Interview: Michael Winner

Michael Winner was 11 when he first stood at the gates of Woodland House. The garden was a jungle of brambles and bomb damage pockmarked the exterior. It was 1946, and his father had paid £2,000 for a 17-year lease on the Queen Anne style mansion overlooking Holland Park, which Mr Winner has just been invited to price at £100 million and that’s not including its many antiques, paintings and furniture, which are probably worth another £10 million. Now, Woodland House, built by Norman Shaw for the Victorian painter Sir Luke Fildes in 1872, is to be left to the nation with its contents intact, including a wonderful collection of illustrative art that features some of Shepherd’s finest Winnie the Pooh drawings.

As a leading council member of the Kensington Society, Mr Winner has fought to preserve historic homes from developers’ bulldozers, and what he describes as ‘death by a thousand cuts’ seemingly insignificant changes to the fabric of a building that, eventually, totally impeach its integrity. ‘For years as a film director, I travelled the country, and it gave me a love of England: its houses, cathedrals and landscape. I cherish this heritage, which is important to preserve because it will be tarmacked over unless we fight for it. Tragically, I fear the developers are winning. When I travel around today, I see two sights: the way things are now and the way they used to look.’

Mr Winner’s bedroom looks out over a charming, ¾-acre garden of tropical and native trees. This vision of architectural and horticultural harmony wasn’t always the case, however. ‘My father bought the house cheaply, because after the war, nobody wanted anything old. He split the house into three flats, erected walls and installed false ceilings. I’ve put it back the way it was designed to be. When bricks above the studio began to crumble, I even hunted down identical, well-worn bricks from a school in Richmond that had just been demolished.’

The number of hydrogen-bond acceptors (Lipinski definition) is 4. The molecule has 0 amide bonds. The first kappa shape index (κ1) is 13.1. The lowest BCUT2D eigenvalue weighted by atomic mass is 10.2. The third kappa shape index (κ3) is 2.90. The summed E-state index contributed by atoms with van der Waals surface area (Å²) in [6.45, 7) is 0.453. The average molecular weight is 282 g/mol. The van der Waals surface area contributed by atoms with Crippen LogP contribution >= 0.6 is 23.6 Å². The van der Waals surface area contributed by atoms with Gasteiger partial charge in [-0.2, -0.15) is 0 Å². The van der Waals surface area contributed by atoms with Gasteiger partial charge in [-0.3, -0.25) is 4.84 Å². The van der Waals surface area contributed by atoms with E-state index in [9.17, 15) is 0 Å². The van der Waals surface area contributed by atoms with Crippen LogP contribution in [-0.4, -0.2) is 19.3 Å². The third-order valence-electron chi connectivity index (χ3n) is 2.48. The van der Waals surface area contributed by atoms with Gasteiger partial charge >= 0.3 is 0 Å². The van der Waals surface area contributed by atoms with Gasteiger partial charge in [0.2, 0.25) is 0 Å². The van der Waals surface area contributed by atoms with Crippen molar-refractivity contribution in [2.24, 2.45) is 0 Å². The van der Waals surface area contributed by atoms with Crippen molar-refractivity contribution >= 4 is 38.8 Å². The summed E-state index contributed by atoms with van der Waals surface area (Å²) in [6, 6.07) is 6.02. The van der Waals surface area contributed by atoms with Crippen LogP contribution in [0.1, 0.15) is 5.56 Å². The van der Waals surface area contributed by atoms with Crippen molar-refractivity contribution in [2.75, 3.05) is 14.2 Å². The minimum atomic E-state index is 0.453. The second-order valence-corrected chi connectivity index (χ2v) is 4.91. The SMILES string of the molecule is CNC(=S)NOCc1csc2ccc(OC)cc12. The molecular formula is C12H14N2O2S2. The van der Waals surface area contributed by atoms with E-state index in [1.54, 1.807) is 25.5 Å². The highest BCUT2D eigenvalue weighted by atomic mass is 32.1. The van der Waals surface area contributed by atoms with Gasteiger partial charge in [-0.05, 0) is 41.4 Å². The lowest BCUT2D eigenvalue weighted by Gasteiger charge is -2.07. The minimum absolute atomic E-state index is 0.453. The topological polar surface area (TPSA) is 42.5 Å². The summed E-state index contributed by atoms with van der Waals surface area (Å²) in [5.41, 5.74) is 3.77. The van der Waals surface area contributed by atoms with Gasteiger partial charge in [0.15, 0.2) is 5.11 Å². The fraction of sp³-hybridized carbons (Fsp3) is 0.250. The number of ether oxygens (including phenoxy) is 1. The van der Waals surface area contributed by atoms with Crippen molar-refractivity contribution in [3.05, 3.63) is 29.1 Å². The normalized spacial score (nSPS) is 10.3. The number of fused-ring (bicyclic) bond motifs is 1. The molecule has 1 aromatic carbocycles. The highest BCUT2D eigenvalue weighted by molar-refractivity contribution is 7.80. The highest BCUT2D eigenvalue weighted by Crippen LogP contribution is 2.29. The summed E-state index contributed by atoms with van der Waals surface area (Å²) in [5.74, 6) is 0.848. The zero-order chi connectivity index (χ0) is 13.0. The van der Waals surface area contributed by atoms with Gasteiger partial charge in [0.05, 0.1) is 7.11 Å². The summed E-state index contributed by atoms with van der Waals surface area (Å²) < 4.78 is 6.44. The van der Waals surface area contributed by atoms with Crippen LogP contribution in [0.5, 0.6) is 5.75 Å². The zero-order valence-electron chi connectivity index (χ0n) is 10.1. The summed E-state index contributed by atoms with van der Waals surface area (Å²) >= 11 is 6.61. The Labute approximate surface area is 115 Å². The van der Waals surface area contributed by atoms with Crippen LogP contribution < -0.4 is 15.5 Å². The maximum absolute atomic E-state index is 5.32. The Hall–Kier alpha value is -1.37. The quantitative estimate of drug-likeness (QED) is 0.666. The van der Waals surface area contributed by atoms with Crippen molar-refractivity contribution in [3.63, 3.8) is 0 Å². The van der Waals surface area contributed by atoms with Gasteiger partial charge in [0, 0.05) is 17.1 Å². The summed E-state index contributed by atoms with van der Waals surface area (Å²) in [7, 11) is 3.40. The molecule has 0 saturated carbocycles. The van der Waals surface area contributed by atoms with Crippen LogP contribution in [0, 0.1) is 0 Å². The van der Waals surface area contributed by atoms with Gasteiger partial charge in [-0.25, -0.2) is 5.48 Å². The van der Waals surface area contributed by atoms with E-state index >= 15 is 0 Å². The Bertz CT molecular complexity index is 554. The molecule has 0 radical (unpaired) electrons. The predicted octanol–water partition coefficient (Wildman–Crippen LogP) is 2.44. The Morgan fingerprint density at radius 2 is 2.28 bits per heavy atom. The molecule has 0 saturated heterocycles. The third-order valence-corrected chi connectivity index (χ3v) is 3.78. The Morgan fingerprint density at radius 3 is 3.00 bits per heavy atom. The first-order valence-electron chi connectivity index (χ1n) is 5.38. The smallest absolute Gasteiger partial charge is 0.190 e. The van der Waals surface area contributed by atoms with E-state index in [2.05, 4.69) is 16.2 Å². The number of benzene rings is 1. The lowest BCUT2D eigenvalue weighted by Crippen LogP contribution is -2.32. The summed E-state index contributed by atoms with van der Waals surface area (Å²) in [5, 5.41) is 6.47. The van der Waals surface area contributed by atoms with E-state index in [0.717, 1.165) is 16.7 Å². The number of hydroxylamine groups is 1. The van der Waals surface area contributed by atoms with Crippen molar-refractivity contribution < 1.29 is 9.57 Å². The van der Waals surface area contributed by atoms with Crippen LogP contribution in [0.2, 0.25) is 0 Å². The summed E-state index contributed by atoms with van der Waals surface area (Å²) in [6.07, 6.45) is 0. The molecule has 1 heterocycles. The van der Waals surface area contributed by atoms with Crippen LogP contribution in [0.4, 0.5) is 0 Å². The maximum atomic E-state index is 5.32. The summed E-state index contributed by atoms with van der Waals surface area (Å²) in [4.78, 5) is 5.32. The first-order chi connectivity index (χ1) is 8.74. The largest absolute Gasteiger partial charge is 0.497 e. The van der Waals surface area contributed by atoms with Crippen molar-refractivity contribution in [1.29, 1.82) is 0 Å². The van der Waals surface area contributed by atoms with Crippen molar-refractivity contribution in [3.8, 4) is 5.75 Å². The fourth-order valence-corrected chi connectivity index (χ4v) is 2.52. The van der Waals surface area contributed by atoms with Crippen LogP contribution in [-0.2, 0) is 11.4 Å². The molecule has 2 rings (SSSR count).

Despite its period authenticity, Woodland House isn’t a museum. Its luxuriously furnished 47 rooms boast 87 telephones and 2,000 lightbulbs. It has a jacuzzi, swimming pool, steam room, and cinema. ‘Restoring the house has been one of the great passions in my life, and I want others to enjoy it after I’ve gone. When I moved in, I got a smart designer to help me do it up. I said: “I want it to look like the house of a country vicar.” When she finished, it was completely over the top. I said: “This looks like the house of a lottery winner.” Now, by taking back false ceilings, we’ve even found original wallpaper.’

He planned Death Wish here, the most famous of his more than 30 films. It’s here that he writes his splenetic restaurant column ‘Winner’s Dinners’, and it was to Woodland House that he returned after almost dying in Barbados of Vibrio vulnificus, a rare warm-water bug found in oysters. He underwent 11 operations, and even had his Achilles tendon cut out to save his leg.

There can be little doubt Mr Winner’s brush with death has intensified his thoughts about his bequest to the nation. ‘I often see tour groups looking at the house, and I think I’ll leave them an audio guide when I’ve gone. It’ll be me speaking from the mouth of a waxwork model of myself that will greet them in the hall.’

It’s uncertain whether this is a joke, but Mr Winner has decided where he wants to be buried. He founded the Police Memorial Trust for officers murdered in the line of duty, and saw to fruition the National Police Memorial in the Mall. ‘I want to be buried under the grass near the memorial. I’ve put the idea to the top people at St James’s Park and told them I don’t think The Queen would mind. She laughed at all my jokes at the unveiling. I’d like to be in her area when I die.’